i love this house!its like the dream house i have always wished for!!!!!

  2. January 31, 2010 at 5:47 pm

    Unfortunately, I think people will always cut corners as long as they are able to.

  3. marymadolin April 8, 2009 at 10:30 am

    Public funding of Green projects is even more offending. Architectural Sunshades are now the latest craze on public buildings including Federally funded Embassies and the North Dakato (yes N.D) National Guard. Upwards of 100k for a ton of geometric decoration that, these shades trim out expansive convex shaped, shatter proof glass curtain wall, and sometimes are partially located with a southerly orientation. But, sunshades qualify a project’s green status. Sunshades, most of them being static are composed of aluminum shapes, tubes, rectangles and bar, welded or loosely screwed to aluminum outriggers, designed all for aesthetic appeal and not function. The main stream blade angle is 45 degrees. In climates where there is also snow and ice, the load on the few screws or welds that hold these several ton structures in the air above walking areas is only a bit less frightening than the uplift and fatigue they introduce on structural components of the building where they are attached. Hurricanes must have been forgotten about when aluminum architectural shades were introduced. Sunshade coatings are paint; not reflective space technology by any means. Convection, radiance of heat from the shades painted to match the building trim makes for more heat not less, a theory that even my cat understands. And then there is the production of the material these shades are made out of. Aluminum. Tons of aluminum held up by a few screws, cut out in fancy geometric wastful shapes, comes from aluminum manufacturers who buy their way out fines, consume more energy than any other industry, and emit more ozone depleting gases per pound of material produced than what is actually produced. Shame on LEEDS for allowing this industry to call itself green, and shame on the federal tax dollars funding this industry. Popular architects know more about getting funding than design but go around acting like their aesthetic taste is wizardry magic only they have been blessed with, They seem to think they are the most intelligent creatures, and for them to jump on the green design industry, is frightening. The way I see it, architects are now designing what is green, organizing federal funding, generating a misperceived green appeal from the public, land still designing with looks, design and some sort of warped idea of comfort in mind. If their idea of green is what is, the society that wants to preserve what we have left of our ecology should pick another color!!!!!!!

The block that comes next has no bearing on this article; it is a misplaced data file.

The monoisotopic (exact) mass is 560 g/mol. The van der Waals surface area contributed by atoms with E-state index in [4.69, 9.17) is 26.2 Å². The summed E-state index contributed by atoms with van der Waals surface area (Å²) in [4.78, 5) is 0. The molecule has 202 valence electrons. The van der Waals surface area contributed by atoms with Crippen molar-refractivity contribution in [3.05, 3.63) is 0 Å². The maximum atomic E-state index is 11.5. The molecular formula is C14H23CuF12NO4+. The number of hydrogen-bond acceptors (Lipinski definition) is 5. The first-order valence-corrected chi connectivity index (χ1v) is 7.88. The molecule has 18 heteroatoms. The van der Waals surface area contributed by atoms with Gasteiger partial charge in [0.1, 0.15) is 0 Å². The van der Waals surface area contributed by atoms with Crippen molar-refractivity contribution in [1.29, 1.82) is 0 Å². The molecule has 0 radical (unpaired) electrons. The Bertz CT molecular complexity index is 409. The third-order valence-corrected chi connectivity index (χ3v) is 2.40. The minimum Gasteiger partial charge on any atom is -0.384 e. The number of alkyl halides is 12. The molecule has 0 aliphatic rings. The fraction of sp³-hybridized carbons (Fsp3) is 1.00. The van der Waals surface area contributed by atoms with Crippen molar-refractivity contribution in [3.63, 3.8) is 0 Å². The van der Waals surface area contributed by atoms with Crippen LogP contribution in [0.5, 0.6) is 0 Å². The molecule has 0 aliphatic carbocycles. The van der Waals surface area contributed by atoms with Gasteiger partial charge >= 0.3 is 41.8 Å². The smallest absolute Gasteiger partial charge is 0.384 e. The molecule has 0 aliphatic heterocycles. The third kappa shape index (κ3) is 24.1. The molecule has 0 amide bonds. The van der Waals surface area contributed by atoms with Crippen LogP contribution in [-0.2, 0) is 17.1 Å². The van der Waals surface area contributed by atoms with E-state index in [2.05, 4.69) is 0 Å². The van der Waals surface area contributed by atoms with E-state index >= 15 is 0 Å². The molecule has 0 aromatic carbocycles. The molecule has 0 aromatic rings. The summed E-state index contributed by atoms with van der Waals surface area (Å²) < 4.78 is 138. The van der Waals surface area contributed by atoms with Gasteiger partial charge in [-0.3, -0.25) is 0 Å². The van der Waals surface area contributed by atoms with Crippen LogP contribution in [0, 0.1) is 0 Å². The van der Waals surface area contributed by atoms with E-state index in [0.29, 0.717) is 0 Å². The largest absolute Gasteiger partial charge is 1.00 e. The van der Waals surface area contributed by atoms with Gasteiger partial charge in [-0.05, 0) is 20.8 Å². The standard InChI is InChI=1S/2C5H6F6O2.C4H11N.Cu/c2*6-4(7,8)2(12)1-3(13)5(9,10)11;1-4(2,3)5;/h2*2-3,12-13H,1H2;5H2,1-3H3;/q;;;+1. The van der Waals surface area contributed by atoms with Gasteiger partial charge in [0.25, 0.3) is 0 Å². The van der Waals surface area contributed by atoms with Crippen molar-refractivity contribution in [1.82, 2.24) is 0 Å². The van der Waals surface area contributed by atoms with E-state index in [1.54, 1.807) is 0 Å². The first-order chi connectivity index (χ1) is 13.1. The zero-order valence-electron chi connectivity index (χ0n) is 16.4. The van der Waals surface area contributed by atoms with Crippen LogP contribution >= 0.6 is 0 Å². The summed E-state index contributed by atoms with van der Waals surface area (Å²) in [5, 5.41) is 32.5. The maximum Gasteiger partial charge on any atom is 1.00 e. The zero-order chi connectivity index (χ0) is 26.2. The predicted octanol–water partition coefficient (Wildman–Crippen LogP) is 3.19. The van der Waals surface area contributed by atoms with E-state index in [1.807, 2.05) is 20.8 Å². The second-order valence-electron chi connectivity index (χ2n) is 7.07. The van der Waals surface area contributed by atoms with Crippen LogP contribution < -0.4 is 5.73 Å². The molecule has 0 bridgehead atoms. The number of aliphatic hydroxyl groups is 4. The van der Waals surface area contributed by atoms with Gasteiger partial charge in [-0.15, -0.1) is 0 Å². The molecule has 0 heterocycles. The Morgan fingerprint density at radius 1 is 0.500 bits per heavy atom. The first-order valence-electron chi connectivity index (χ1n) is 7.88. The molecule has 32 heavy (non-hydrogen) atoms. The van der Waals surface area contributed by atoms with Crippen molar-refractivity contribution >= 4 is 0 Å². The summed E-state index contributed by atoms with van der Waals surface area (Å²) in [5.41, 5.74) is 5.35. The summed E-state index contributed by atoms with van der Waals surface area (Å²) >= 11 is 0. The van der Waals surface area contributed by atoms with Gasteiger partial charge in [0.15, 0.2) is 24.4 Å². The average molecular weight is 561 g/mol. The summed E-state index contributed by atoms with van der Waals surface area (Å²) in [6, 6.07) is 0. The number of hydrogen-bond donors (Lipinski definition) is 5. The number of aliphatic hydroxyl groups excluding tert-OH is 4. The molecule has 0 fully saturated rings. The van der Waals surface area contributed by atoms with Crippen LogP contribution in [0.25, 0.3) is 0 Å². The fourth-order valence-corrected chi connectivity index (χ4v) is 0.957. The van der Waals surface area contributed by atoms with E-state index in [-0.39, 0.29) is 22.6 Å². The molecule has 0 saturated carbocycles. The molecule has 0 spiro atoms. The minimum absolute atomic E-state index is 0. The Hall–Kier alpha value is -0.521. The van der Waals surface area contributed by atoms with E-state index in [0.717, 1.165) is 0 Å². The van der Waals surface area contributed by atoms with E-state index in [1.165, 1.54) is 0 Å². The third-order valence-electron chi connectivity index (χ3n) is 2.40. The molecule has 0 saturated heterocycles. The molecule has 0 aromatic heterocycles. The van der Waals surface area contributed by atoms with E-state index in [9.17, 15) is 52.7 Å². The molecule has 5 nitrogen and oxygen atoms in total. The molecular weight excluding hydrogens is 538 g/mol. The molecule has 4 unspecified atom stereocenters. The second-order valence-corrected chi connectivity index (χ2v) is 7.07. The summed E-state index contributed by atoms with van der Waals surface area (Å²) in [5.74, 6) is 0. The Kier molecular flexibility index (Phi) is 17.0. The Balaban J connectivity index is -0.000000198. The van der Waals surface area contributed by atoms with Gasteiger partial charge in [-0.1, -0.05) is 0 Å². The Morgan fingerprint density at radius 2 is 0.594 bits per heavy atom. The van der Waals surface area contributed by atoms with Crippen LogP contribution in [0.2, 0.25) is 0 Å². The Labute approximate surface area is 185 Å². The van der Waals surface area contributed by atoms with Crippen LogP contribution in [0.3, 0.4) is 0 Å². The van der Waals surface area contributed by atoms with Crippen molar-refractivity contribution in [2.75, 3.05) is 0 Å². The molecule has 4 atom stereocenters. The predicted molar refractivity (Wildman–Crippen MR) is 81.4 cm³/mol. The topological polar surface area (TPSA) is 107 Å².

4. marymadolin April 8, 2009 at 10:09 am